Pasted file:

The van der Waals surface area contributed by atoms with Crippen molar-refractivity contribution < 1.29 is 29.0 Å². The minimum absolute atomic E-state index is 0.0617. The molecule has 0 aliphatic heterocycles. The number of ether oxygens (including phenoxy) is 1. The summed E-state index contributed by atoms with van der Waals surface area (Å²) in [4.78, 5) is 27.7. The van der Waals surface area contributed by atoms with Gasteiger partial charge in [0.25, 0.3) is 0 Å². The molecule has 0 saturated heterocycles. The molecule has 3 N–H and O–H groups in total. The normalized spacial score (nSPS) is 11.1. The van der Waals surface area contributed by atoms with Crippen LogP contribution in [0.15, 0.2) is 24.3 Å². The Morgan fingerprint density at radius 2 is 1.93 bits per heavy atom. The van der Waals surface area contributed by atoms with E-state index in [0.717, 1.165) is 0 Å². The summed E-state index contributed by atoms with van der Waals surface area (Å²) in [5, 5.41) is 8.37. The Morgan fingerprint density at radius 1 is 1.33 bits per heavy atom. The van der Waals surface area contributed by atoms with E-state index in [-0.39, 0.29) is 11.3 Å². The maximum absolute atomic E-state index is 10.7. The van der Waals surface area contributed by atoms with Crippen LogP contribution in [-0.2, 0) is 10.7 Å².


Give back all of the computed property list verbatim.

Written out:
The van der Waals surface area contributed by atoms with Crippen molar-refractivity contribution < 1.29 is 29.0 Å². The minimum absolute atomic E-state index is 0.0617. The molecule has 0 aliphatic heterocycles. The number of ether oxygens (including phenoxy) is 1. The summed E-state index contributed by atoms with van der Waals surface area (Å²) in [4.78, 5) is 27.7. The van der Waals surface area contributed by atoms with Gasteiger partial charge in [0.25, 0.3) is 0 Å². The molecule has 0 saturated heterocycles. The molecule has 3 N–H and O–H groups in total. The normalized spacial score (nSPS) is 11.1. The van der Waals surface area contributed by atoms with Crippen LogP contribution in [0.15, 0.2) is 24.3 Å². The Morgan fingerprint density at radius 2 is 1.93 bits per heavy atom. The van der Waals surface area contributed by atoms with E-state index in [0.717, 1.165) is 0 Å². The summed E-state index contributed by atoms with van der Waals surface area (Å²) in [5, 5.41) is 8.37. The Morgan fingerprint density at radius 1 is 1.33 bits per heavy atom. The van der Waals surface area contributed by atoms with E-state index in [-0.39, 0.29) is 11.3 Å². The maximum absolute atomic E-state index is 10.7. The van der Waals surface area contributed by atoms with Crippen LogP contribution in [-0.2, 0) is 10.7 Å².